Review/Listen: Little Boots – Nocturnes

Little-Boots-NocturnesAfter almost three years after her much-lauded debut album, 2009’s Hands, Victoria Hesketh’s second album abounds with the same propensities for hip-shaking disco jams that made Hesketh, a.k.a. Little Boots, a pop star. Her first album, Hands, garnered Hesketh that year’s BBC Sound of… poll, beating out big names such as Lady Gaga, Florence + The Machine and her rival for the longest-wait-for-second-album title, La Roux. With critics and industry figures hailing her as an act to watch out for, Hands did not disappoint with its pulsing rhythmic jams such as “Meddle and “Mathematics”, the RedOne-produced dance-floor incendiary “Remedy”, or her collab with The Human League’s Philip Oakey on the banging “Symmetry”. In short, it was ridiculously good. Talks with her former label, Atlantic, stonewalled Hesketh’s efforts to release new material due to creative differences, thus forcing her to do things on her own. It explains the lengthy wait for her second album, the glimmering Nocturnesout on Hesketh’s own label, On Repeat.

Though the wait has been long, things haven’t drastically changed: the focus is still on 90s-insipired disco and house that just so happen to be insanely catchy. What has changed is enhanced production courtesy of DFA RecordsTim Goldsworthy and James Ford (Florence + The Machine, Arctic Monkeys, Klaxons) as well as streamlined stylistic elements that do away with the uneven sonic terrain of Hands and smoothens Nocturnes into a silky current of velvet. Nocturnes comes together as a well-knit celebration of throwbacks to disco and the hey-day of house, from the groovy keyboards and sashaying horns on “Beat Beat” to the terrifyingly monstrous banger, “Shake”. The latter is the album’s most glorious gem, its pulsating beats giving rise to a frenzied detonation of jive-inducing calls for manic euphoria on the dance-floor. The bounce in the opening bars of “Shake” is amplified and the entire track shortened by about a minute from when it was last released as a single almost two (TWO!) years ago, however the album version remains just as effective. The moody “Motorway” opens the album, inviting the listener to drive away and make a great escape as the song’s fictional car – think disused, relic Cadillac jump-started to life by the errant beams of a mystical disco ball of light –effortlessly steers into the horizon of yesteryear as the setting sun dims.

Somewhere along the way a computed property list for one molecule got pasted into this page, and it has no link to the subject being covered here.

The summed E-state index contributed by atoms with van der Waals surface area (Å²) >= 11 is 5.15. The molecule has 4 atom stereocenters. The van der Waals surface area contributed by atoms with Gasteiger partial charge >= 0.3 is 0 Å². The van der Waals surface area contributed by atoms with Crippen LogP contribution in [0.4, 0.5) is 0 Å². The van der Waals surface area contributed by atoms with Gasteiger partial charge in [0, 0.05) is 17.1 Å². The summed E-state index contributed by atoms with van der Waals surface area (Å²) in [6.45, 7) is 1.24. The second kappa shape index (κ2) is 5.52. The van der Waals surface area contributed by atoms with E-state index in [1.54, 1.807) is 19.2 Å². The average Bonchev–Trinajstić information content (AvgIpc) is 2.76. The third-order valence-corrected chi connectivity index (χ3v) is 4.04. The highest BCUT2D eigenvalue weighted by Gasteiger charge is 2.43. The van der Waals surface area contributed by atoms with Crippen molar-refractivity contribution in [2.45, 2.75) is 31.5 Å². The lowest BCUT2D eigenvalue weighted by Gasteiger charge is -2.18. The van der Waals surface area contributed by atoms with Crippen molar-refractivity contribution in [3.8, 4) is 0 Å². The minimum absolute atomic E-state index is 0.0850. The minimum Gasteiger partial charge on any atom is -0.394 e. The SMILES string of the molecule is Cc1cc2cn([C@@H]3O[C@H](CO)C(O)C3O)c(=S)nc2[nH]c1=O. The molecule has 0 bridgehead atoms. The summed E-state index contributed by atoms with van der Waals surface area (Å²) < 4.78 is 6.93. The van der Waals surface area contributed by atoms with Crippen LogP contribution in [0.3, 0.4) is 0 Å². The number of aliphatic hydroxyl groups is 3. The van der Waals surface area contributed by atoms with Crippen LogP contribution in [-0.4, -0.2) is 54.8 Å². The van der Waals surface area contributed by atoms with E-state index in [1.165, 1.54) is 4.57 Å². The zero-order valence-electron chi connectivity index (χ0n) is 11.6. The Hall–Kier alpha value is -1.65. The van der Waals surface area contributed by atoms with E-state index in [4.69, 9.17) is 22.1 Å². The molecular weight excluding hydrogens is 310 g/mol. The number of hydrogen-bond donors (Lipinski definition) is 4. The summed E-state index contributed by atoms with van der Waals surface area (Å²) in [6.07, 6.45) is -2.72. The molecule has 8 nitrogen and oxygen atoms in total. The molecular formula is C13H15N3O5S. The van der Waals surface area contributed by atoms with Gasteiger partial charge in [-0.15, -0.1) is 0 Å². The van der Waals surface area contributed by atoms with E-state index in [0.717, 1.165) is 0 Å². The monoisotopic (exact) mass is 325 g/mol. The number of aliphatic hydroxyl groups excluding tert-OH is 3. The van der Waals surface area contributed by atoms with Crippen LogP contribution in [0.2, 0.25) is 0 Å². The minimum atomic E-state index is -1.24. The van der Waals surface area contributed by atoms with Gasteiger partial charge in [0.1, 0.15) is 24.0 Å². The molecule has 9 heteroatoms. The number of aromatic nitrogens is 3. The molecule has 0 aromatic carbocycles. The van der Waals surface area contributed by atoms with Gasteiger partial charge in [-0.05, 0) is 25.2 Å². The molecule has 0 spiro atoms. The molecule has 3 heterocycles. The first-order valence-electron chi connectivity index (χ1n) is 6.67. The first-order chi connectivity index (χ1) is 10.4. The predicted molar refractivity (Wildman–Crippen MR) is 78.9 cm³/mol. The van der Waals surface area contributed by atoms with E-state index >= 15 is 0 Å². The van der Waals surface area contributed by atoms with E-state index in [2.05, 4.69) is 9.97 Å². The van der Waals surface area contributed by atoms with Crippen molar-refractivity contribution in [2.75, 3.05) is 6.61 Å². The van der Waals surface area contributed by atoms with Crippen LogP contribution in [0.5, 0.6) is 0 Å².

All throughout Nocturnes, its Hesketh’s songwriting and attunement to rhythm honed by her regular stints in the DJ booth that keep the shimmering disco ball spinning. The beats are fresh whilst staying true to Hesketh’s influences of dance from an era gone; it’s the way the two sounds from opposite ends of a timeline are fused so seamlessly that prove to be Nocturnes’ subtle forte.  The house piano line of “Every Night I Say A Prayer” blends impeccably with the noisy, echoing synths that play when the chorus kicks in. As Hesketh’s proclaims to have “seen into the future!”, one can’t help but believe she has, and with Hercules & Love Affair’s Andy Butler producing, it’s no wonder the number is simply superb.

Standout “Crescendo” feels like an ABBA hit from an alternate universe where the Swedish band are an intergalactic group tasked with bringing pop excellence to worlds plagued by brutish ogres like Pitbull.  The track builds its own crescendo with layered vocals, a new layer added atop the others as the song progresses. The layers are all pulled back during the pre-bridge when Hesketh asks “Can we stop and talk it over? Instead of talking over ourselves?”. Hesketh’s solitary vocals are joined once more by a choir of understated power and the track blossoms in resplendent brilliance. Dance anthem “Broken Record” alludes to her previous hit “Stuck On Repeat” in its nuanced vocal effects, while incorporating a futuristic bridge that resembles, but surpasses will.i.am in taste, class and most every other category imaginable.

Granted her last album, Hands, had higher highs with stellar cuts such as “Symmetry”, “No Brakes” or the Robyn-esque “Tune Into My Heart”, but Nocturnes is arguably a feat with less patchier bits and a grander sense of character, with a consistently solid output spread equally amongst the album’s 10 tracks. Where Hesketh’s debut saw her channel Madonna and Minogue, it’s on Nocturnes that Little Boots comes out into her own, shining her iridescent pop tunes onto our analogical mystical disco ball with dazzling brightness. Now all it takes is for more people to catch the light.

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